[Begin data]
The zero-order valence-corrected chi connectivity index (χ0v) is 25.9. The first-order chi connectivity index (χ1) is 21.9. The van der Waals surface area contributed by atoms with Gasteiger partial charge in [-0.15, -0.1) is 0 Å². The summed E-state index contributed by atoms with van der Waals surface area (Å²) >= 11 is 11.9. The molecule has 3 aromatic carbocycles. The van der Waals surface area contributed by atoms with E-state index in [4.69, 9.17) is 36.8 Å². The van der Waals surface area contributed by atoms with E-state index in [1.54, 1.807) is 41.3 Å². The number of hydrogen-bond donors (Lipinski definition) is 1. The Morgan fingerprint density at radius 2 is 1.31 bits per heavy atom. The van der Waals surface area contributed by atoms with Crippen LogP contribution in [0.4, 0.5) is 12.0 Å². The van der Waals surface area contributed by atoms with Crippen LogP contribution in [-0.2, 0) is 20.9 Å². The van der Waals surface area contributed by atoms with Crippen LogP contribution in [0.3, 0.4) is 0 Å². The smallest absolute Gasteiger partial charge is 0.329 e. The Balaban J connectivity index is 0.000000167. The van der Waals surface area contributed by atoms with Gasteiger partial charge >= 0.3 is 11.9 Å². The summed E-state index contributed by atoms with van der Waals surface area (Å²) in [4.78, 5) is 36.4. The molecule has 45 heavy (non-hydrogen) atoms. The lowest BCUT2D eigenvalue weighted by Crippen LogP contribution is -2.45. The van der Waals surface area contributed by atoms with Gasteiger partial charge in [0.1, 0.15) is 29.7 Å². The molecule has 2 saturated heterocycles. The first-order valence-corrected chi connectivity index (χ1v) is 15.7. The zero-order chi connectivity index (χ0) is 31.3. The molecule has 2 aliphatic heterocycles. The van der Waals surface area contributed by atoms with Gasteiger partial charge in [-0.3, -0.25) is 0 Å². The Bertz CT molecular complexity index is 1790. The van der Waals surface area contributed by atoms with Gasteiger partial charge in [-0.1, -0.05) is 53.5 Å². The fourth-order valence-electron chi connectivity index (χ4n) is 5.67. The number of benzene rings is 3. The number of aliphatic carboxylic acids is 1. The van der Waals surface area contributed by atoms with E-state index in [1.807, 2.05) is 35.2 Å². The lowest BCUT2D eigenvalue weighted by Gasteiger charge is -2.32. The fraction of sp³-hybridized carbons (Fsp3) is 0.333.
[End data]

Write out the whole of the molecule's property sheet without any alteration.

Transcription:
The zero-order valence-corrected chi connectivity index (χ0v) is 25.9. The first-order chi connectivity index (χ1) is 21.9. The van der Waals surface area contributed by atoms with Gasteiger partial charge in [-0.15, -0.1) is 0 Å². The summed E-state index contributed by atoms with van der Waals surface area (Å²) >= 11 is 11.9. The molecule has 3 aromatic carbocycles. The van der Waals surface area contributed by atoms with E-state index in [4.69, 9.17) is 36.8 Å². The van der Waals surface area contributed by atoms with E-state index in [1.54, 1.807) is 41.3 Å². The number of hydrogen-bond donors (Lipinski definition) is 1. The Morgan fingerprint density at radius 2 is 1.31 bits per heavy atom. The van der Waals surface area contributed by atoms with Crippen LogP contribution in [0.4, 0.5) is 12.0 Å². The van der Waals surface area contributed by atoms with Crippen LogP contribution in [-0.2, 0) is 20.9 Å². The van der Waals surface area contributed by atoms with Crippen LogP contribution in [0.3, 0.4) is 0 Å². The smallest absolute Gasteiger partial charge is 0.329 e. The Balaban J connectivity index is 0.000000167. The van der Waals surface area contributed by atoms with Gasteiger partial charge >= 0.3 is 11.9 Å². The summed E-state index contributed by atoms with van der Waals surface area (Å²) in [4.78, 5) is 36.4. The molecule has 45 heavy (non-hydrogen) atoms. The lowest BCUT2D eigenvalue weighted by Crippen LogP contribution is -2.45. The van der Waals surface area contributed by atoms with Gasteiger partial charge in [0.1, 0.15) is 29.7 Å². The molecule has 2 saturated heterocycles. The first-order valence-corrected chi connectivity index (χ1v) is 15.7. The zero-order chi connectivity index (χ0) is 31.3. The molecule has 2 aliphatic heterocycles. The van der Waals surface area contributed by atoms with Gasteiger partial charge in [-0.3, -0.25) is 0 Å². The Bertz CT molecular complexity index is 1790. The van der Waals surface area contributed by atoms with Gasteiger partial charge in [-0.1, -0.05) is 53.5 Å². The fourth-order valence-electron chi connectivity index (χ4n) is 5.67. The number of benzene rings is 3. The number of aliphatic carboxylic acids is 1. The van der Waals surface area contributed by atoms with E-state index in [1.807, 2.05) is 35.2 Å². The lowest BCUT2D eigenvalue weighted by Gasteiger charge is -2.32. The fraction of sp³-hybridized carbons (Fsp3) is 0.333.